The trail is wide enough for hikers to pass in both directions, and there is a chain to hold on to through a precarious stretch near the start of the hike. Highline Trail is not recommended for small children and those with a fear of heights. Keep and eye out for wildlife. The Garden Wall is a favorite environment for mountain goats and bighorn sheep.
Cross seasonal waterfalls fueled by snowpack runoff, and enjoy constant westward views toward impressive summits like Mount Oberlin. The level rocky trail allows steady progress for the first three miles leading to the base of a rise protruding from the Garden Wall named the Haystack. Even late in the summer, it is common to find a snowfield at the base of Haystack. The steep rounded rise presents the first real climb of the hike. A switchback gains 250 feet in a third of a mile to a grassy landing. Take a break and look back over the trail toward Logan Pass and the epic mountains that have surrounded the trail thus far. Many hikers picnic on the Haystack and then head back to the pass for a manageable 7-mile day hike with 400 feet of elevation gain.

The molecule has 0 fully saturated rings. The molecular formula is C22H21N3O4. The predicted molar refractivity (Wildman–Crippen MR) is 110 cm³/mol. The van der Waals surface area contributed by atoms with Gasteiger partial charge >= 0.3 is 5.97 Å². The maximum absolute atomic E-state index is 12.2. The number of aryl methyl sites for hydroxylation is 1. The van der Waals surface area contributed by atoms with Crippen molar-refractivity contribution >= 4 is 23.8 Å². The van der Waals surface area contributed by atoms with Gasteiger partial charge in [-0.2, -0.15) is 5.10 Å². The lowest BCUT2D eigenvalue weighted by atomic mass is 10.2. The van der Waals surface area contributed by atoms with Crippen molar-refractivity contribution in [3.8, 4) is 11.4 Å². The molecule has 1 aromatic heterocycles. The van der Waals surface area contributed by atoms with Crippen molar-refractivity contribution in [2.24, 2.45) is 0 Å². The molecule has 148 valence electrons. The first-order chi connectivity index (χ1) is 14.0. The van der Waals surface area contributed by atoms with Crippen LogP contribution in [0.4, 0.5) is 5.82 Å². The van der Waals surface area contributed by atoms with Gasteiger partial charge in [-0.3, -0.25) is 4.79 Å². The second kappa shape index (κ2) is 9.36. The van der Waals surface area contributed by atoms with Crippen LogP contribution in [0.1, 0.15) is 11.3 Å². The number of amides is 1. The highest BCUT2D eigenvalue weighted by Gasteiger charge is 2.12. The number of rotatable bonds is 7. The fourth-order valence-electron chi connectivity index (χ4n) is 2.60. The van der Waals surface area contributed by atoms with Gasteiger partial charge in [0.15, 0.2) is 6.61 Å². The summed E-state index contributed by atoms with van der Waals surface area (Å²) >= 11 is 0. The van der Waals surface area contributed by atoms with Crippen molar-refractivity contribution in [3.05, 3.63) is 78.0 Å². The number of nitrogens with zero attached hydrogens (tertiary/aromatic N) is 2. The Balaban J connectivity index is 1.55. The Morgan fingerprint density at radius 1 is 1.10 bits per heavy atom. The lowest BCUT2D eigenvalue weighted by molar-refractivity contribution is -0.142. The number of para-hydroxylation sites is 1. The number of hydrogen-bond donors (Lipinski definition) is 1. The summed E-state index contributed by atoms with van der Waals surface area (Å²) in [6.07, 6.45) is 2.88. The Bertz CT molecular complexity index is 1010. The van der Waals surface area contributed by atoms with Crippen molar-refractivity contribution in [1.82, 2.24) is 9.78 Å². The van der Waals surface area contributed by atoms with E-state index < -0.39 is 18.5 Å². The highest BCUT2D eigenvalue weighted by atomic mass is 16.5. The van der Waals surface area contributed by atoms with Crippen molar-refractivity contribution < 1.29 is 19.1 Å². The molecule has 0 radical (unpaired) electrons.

For those pressing on, the trail continues north beneath the intimidating sawtooth pinnacles along the Garden Wall. Lake McDonald comes into view, cradled in a mountain valley to the west. Signs of Going-to-the-Sun Road disappear and hikers will start to really feel “out there.” After a few more creek crossings and dramatic bends, the trail gradually reaches its top altitude around 7,175 feet.
Highline Trail begins a steady descent and Granite Park Chalet eventually comes into view. The pitched-roof stone shelter provides backcountry accommodations and even sells water and snacks. About 3/4 of a mile before the chalet, you will come to a junction on the right with Garden Wall Trail. This is the first marked junction on the hike, a steep spur that tackles a thousand-foot climb in one mile to reach Glacier Overlook. The rocky track is strenuous without apology, but it rewards the effort with a view unlike anything on Highline Trail, an eastward vantage over Grinnell Glacier, which spills into Grinnell Lake and a string of turquoise lakes in the Many Glacier region of Glacier National Park. Are you up for it?